- Hence, if Carrier ABC charged a 2.5% Cost Recovery Fee throughout 2016, expecting the TRS Fee Factor to be below 2% (which would be a reasonable estimate based on prior annual increases to the TRS Fee Factor), then Carrier ABC will likely end up sustaining an “out of pocket” loss when it tallies up:
- The amount it is required to pay the 2017-2018 TRS Fund invoices (calculated at 2.289%) plus
- Other FCC Title II program fees (since the LNP and NANP contribution fee factors are also likely to increase, as compared to last year’s) plus
- Any other “regulatory costs” Carrier ABC factors into its retail Cost Recovery Fee percentage, such as the cost of personnel, outside advisors (lawyers/consultants), other state or federal programs, etc.).
Because the determination of an appropriate Cost Recovery Fee surcharge amount is based on numerous factors unique to each service provider, it is important to evaluate whether and the extent to which the proposed 2.289% TRS Fee Factor will impact your company’s bottom line. It is also important to keep in mind the likely increases to the LNP and NANP programs, which will be announced in the near future and which are also determined in a manner similar to the TRS Fund.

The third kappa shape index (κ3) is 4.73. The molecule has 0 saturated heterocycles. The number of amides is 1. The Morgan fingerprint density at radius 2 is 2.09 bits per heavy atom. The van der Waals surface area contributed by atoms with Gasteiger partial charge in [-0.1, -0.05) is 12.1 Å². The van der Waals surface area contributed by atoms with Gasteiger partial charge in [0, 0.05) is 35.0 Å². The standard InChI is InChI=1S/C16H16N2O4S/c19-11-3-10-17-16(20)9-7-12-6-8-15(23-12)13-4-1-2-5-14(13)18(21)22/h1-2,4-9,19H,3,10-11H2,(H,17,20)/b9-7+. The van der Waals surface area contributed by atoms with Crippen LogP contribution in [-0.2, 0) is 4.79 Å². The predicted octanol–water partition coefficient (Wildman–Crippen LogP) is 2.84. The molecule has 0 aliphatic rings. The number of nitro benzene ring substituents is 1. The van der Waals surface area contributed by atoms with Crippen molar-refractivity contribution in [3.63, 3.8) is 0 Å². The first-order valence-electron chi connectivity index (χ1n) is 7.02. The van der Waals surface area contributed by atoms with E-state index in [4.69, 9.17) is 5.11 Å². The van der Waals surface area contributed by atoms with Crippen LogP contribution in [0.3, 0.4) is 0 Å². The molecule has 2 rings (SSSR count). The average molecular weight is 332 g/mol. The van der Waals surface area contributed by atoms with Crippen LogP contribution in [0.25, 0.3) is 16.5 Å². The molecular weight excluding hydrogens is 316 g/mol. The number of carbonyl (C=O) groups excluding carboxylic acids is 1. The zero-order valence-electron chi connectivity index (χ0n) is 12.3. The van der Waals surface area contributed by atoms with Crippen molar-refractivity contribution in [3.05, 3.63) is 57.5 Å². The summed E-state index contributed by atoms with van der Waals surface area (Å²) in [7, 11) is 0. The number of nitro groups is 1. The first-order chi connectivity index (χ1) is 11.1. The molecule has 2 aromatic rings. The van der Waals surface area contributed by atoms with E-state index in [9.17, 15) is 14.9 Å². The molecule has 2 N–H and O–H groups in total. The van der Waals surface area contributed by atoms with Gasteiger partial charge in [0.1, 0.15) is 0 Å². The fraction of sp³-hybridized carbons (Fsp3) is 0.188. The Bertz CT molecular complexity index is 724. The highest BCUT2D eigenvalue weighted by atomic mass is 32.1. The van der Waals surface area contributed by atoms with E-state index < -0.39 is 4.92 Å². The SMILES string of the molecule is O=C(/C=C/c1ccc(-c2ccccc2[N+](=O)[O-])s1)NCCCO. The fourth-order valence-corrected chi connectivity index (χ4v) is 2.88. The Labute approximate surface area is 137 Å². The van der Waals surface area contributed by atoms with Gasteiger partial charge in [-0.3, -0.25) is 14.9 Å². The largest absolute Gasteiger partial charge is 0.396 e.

Can Your Company Reduce or Avoid its Exposure to TRS Fund Contributions (and other Title II fees) Calculated at the New, Materially Higher Rate?
Possibly. If your company operated as a “Private Carrier” or it derived revenue from private carriage services in 2016, but did not report as a private service provider or did not exclude private carriage revenue from Title II fees, then there is an opportunity to minimize or entirely avoid the Title II fees soon to be invoiced by Rolka Loube, Neustar and Welch & Company.
As our firm has detailed in numerous advisories and articles in recent months, only “Common Carriers” are required to contribute to Title II programs, which include the TRS Fund, as well as the LNP and NANP. “Private Carriers,” on the other hand, are exempt from Title II regulations and avoid the contribution/support obligations to the aforementioned programs. But it isn’t just Private Carriers that are exempt. “Private Carriage” services (and revenue derived therefrom) are exempt, even when provided by a Common Carrier.
How Can Your Company Protect Itself Against Future Material and Unexpected Increases in TRS and Other Title II Fees?